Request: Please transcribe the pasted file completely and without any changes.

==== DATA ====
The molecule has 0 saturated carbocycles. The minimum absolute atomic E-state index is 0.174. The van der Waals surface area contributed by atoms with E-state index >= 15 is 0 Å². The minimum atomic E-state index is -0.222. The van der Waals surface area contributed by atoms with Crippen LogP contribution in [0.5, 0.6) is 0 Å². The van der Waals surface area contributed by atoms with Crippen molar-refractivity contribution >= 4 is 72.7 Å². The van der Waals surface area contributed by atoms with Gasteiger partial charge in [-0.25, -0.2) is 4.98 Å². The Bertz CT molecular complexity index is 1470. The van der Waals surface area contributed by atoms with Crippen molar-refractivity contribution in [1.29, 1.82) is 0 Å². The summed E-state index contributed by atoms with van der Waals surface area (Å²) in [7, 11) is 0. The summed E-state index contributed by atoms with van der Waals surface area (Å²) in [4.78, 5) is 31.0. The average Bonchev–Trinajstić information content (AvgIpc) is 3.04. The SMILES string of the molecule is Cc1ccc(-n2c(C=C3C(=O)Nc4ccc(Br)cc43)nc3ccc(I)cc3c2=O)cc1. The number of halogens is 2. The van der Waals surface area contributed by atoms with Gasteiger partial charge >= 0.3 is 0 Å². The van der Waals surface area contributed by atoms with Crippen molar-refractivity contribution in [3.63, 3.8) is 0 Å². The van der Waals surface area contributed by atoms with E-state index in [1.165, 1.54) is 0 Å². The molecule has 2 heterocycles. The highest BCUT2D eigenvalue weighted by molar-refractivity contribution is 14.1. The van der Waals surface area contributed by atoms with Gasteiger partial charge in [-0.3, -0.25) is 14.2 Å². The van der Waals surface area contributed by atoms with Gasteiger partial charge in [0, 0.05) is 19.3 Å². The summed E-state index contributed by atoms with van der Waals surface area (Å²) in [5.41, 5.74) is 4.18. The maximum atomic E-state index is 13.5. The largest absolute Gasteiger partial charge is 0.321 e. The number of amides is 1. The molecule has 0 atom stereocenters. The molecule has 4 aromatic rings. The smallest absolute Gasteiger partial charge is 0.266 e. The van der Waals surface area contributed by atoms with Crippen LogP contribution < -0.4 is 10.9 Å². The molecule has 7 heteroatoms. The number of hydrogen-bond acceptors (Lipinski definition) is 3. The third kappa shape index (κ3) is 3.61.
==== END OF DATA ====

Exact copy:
The molecule has 0 saturated carbocycles. The minimum absolute atomic E-state index is 0.174. The van der Waals surface area contributed by atoms with E-state index >= 15 is 0 Å². The minimum atomic E-state index is -0.222. The van der Waals surface area contributed by atoms with Crippen LogP contribution in [0.5, 0.6) is 0 Å². The van der Waals surface area contributed by atoms with Crippen molar-refractivity contribution >= 4 is 72.7 Å². The van der Waals surface area contributed by atoms with Gasteiger partial charge in [-0.25, -0.2) is 4.98 Å². The Bertz CT molecular complexity index is 1470. The van der Waals surface area contributed by atoms with Crippen molar-refractivity contribution in [1.29, 1.82) is 0 Å². The summed E-state index contributed by atoms with van der Waals surface area (Å²) in [7, 11) is 0. The summed E-state index contributed by atoms with van der Waals surface area (Å²) in [4.78, 5) is 31.0. The average Bonchev–Trinajstić information content (AvgIpc) is 3.04. The SMILES string of the molecule is Cc1ccc(-n2c(C=C3C(=O)Nc4ccc(Br)cc43)nc3ccc(I)cc3c2=O)cc1. The number of halogens is 2. The van der Waals surface area contributed by atoms with Gasteiger partial charge >= 0.3 is 0 Å². The van der Waals surface area contributed by atoms with Crippen molar-refractivity contribution in [3.63, 3.8) is 0 Å². The van der Waals surface area contributed by atoms with E-state index in [1.165, 1.54) is 0 Å². The molecule has 2 heterocycles. The highest BCUT2D eigenvalue weighted by molar-refractivity contribution is 14.1. The van der Waals surface area contributed by atoms with Gasteiger partial charge in [-0.3, -0.25) is 14.2 Å². The van der Waals surface area contributed by atoms with Gasteiger partial charge in [0, 0.05) is 19.3 Å². The summed E-state index contributed by atoms with van der Waals surface area (Å²) in [5.41, 5.74) is 4.18. The maximum atomic E-state index is 13.5. The largest absolute Gasteiger partial charge is 0.321 e. The number of amides is 1. The molecule has 0 atom stereocenters. The molecule has 4 aromatic rings. The smallest absolute Gasteiger partial charge is 0.266 e. The van der Waals surface area contributed by atoms with Crippen LogP contribution < -0.4 is 10.9 Å². The molecule has 7 heteroatoms. The number of hydrogen-bond acceptors (Lipinski definition) is 3. The third kappa shape index (κ3) is 3.61.